# Modern Physics Question?

1. Aug 26, 2004

### CollectiveRocker

Say a jet is flying at 300mph. How much time must pass before a clock in the airplane and one on the ground differ by 1.0 s? I know that this deal with time dilation and the special theory of relativity, yet I have no idea on how to get started.

2. Aug 27, 2004

Staff Emeritus
The forumula for comparing times of frames with a relative speed between them is $$t' = t/\gamma, where \gamma = \frac {1}{\sqrt{1 - \frac {v^2}{c^2}}}$$. v is the relative speed, which is 300mph in your example. You have to get its ration to c, the speed of light (be careful they are in the same units!) then square that ratio, subtract the square from 1, and take the square root of the difference. Then because the square root is in the denominator of gamma, and gamma is in the denominator of the time formula, you can just multiply the airplane time by the square root to see what the differnce is. Since the speed of the plane is constant, this value will never increase, so it will never reach the limit of 1 second you are looking for.

3. Aug 28, 2004

### Doctordick

Need some education for the super mentors?

Exactly what are the qualifications for a "Super Mentor"? The man asked, "How much time must pass before a clock in the airplane and one on the ground differ by 1.0 s?" And selfAdjoint gave the answer above!!

Oh, he is ok as far as he goes but he makes a very major error: he confuses apparent rate with reading on the clock, two very different issues. Yes, the rate difference is given by the formula Adjoint quotes but the readings on the clock change with time and the man asked how long it would take for the difference to be one second. If the answer were "never" then the clocks would have to go at the same rate! Plus that, out "super mentor" has failed to take the opportunity to point out some very interesting things.

The speed of light is roughly 3 x $10^8$ meters/sec which is about 666 x $10^6$miles/hour (a number easy to remember). So, for the fun of it why don’t we make life simple and let the jet be going 666 miles/hour (closer to what jets run too). Then v/c is simple, it's just $10^{-6}$; square it and we have $10^{-12}$. That is a very small number! Subtract it from one and the result is 0.999999999999, awfully close to "one". We now have to take the square root of that. Clearly the answer is going to very close to one (if you try and do it on a calculator, you will probably get one but that is the wrong answer).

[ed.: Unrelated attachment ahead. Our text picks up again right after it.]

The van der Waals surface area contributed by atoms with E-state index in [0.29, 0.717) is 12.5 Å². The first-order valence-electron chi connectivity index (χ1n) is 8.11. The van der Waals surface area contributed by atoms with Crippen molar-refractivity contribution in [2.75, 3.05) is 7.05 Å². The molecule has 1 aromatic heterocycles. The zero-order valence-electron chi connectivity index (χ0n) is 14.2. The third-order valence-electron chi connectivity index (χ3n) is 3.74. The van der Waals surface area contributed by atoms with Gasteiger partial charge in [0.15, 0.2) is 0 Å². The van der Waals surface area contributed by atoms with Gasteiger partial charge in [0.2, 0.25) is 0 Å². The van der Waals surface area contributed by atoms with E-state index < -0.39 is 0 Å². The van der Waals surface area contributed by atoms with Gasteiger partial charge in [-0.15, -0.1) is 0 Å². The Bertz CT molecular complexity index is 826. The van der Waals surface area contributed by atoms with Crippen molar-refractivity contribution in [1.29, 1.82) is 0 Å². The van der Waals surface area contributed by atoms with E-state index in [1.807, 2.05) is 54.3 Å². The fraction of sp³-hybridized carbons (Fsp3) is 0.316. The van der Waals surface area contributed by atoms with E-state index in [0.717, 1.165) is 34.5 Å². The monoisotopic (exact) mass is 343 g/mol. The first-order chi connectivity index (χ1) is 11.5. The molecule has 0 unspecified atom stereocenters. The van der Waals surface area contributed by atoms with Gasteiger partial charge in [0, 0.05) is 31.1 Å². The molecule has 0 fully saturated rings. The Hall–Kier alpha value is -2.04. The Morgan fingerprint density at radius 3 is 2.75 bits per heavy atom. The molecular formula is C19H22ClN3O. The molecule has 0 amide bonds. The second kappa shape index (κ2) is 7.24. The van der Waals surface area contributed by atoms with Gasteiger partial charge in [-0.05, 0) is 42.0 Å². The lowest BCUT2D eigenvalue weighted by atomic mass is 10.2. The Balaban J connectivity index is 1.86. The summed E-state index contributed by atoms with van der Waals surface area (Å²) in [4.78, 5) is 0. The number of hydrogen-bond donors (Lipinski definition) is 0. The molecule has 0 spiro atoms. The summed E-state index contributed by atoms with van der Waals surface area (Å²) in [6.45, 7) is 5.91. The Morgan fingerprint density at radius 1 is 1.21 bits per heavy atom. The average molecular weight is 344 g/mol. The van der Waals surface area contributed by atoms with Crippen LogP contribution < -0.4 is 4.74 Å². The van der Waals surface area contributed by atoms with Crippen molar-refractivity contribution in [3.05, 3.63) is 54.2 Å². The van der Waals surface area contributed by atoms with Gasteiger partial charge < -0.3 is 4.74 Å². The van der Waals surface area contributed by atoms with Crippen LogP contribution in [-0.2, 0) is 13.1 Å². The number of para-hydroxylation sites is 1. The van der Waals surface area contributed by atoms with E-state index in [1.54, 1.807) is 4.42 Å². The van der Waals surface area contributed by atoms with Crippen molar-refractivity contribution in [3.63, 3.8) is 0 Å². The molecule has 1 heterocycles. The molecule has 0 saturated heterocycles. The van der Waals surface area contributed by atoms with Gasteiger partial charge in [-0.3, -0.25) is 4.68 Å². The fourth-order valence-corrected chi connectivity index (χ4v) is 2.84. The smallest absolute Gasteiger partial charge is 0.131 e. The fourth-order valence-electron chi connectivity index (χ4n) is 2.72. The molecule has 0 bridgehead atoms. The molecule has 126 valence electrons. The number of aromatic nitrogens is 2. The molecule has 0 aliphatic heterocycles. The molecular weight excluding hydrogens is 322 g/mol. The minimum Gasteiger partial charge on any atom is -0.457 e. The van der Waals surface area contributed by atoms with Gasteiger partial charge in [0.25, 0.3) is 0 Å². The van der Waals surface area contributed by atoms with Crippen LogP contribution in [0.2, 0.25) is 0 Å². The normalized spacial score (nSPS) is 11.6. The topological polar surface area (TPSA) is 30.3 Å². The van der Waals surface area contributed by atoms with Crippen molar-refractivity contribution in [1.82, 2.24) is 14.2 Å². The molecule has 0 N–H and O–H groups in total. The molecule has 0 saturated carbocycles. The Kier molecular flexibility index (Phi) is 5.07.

The trick is to look at the fact that the answer will differ from one by a very small amount, x = 1-$\delta$. We have to find out what $\delta$ is. Well $x^2\,=\,1-2\delta+\delta^2$. Since $\delta$ is very small, $\delta^2$ is much much smaller and can be (at least initially) be ignored. It is then simple to conclude that $\delta$ is very close to .5 x $10^{-12}$ with an error of about .25 x$10^{24}$ (the $\delta^2$ term).

In fact, it is the $\delta$ term which is of interest here, not the $\gamma$ Ajoint concludes with. Yes, $t'\,=\, t/\gamma$ (or $\gamma t' \,=\,t$) but it is (t-t') which the Rocker is asking about. That's just $\delta t$ and it become quite clear that, in order to get an answer of one second, we have to wait 2 x $10^{12}$ seconds or about 11.12 x $10^8$ hours. That is something close to one hundred and thirty thousand years (about 126,800 years actually)!

Now remember, this is only true for uniformly moving coordinate systems (special relativity, not general relativity), which means the plane (maybe we should change it to a rocket ship) has to keep that speed in a straight line for close to one hundred and thirty thousand years. At that rate it will be some 740 billion miles away. That's a long way away; however, light could make the same trip in just over 46 days so it is only a fraction of a light year (about an eighth). So what's big and what's little depends on your point of view.

And, speaking of "point of view", if you are going to look at that clock on the plane/rocket ship with a telescope, the answer above is dead wrong! In that case, you have to include the fact that every second the plane is about 977 feet further away (I am presuming here that the clocks agreed as the plane passed you). That means the light you are using to look at that clock had to travel 977 feet more than what you saw a second ago. It follows that, even if there were no relativistic effect (and at 666 mph there practically isn't one), the clocks would "appear" to differ by one second after the ship has traveled for a mere 277 hours (11.5 days, considerably smaller than 130,000 years). This is called the Doppler effect; the frequency appears to be higher for things approaching you and lower for things going away.